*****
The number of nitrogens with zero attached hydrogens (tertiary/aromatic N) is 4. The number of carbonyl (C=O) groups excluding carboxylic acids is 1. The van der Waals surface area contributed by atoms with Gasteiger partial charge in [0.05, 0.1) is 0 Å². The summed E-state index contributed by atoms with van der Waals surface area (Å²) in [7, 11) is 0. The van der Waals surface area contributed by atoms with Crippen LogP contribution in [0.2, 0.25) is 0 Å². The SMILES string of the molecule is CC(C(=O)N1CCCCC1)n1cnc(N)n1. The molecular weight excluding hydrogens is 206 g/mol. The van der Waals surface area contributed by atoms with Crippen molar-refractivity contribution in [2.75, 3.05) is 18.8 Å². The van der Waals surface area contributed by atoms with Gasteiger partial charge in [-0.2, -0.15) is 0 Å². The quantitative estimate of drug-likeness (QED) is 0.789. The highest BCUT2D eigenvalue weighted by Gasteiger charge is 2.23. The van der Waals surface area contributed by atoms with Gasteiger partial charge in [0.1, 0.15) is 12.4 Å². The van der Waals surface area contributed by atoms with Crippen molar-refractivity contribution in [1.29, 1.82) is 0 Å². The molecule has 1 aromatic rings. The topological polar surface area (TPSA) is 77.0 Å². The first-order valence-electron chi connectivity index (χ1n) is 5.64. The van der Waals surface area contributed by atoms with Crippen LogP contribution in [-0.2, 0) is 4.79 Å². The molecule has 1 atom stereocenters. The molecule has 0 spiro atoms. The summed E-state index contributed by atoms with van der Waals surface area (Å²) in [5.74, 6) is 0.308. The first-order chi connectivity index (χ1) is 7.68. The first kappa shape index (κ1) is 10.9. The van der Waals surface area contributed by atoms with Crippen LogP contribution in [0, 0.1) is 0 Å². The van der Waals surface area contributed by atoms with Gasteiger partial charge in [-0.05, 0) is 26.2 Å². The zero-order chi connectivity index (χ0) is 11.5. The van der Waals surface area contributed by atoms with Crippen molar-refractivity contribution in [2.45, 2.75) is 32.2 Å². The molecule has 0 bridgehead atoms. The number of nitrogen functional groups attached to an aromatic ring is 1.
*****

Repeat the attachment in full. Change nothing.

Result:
The number of nitrogens with zero attached hydrogens (tertiary/aromatic N) is 4. The number of carbonyl (C=O) groups excluding carboxylic acids is 1. The van der Waals surface area contributed by atoms with Gasteiger partial charge in [0.05, 0.1) is 0 Å². The summed E-state index contributed by atoms with van der Waals surface area (Å²) in [7, 11) is 0. The van der Waals surface area contributed by atoms with Crippen LogP contribution in [0.2, 0.25) is 0 Å². The SMILES string of the molecule is CC(C(=O)N1CCCCC1)n1cnc(N)n1. The molecular weight excluding hydrogens is 206 g/mol. The van der Waals surface area contributed by atoms with Crippen molar-refractivity contribution in [2.75, 3.05) is 18.8 Å². The van der Waals surface area contributed by atoms with Gasteiger partial charge in [-0.2, -0.15) is 0 Å². The quantitative estimate of drug-likeness (QED) is 0.789. The highest BCUT2D eigenvalue weighted by Gasteiger charge is 2.23. The van der Waals surface area contributed by atoms with Gasteiger partial charge in [0.1, 0.15) is 12.4 Å². The van der Waals surface area contributed by atoms with Crippen molar-refractivity contribution in [1.29, 1.82) is 0 Å². The molecule has 1 aromatic rings. The topological polar surface area (TPSA) is 77.0 Å². The first-order valence-electron chi connectivity index (χ1n) is 5.64. The van der Waals surface area contributed by atoms with Crippen LogP contribution in [-0.2, 0) is 4.79 Å². The molecule has 1 atom stereocenters. The molecule has 0 spiro atoms. The summed E-state index contributed by atoms with van der Waals surface area (Å²) in [5.74, 6) is 0.308. The first-order chi connectivity index (χ1) is 7.68. The first kappa shape index (κ1) is 10.9. The van der Waals surface area contributed by atoms with Crippen LogP contribution in [0, 0.1) is 0 Å². The van der Waals surface area contributed by atoms with Gasteiger partial charge in [-0.05, 0) is 26.2 Å². The zero-order chi connectivity index (χ0) is 11.5. The van der Waals surface area contributed by atoms with Crippen molar-refractivity contribution in [2.45, 2.75) is 32.2 Å². The molecule has 0 bridgehead atoms. The number of nitrogen functional groups attached to an aromatic ring is 1.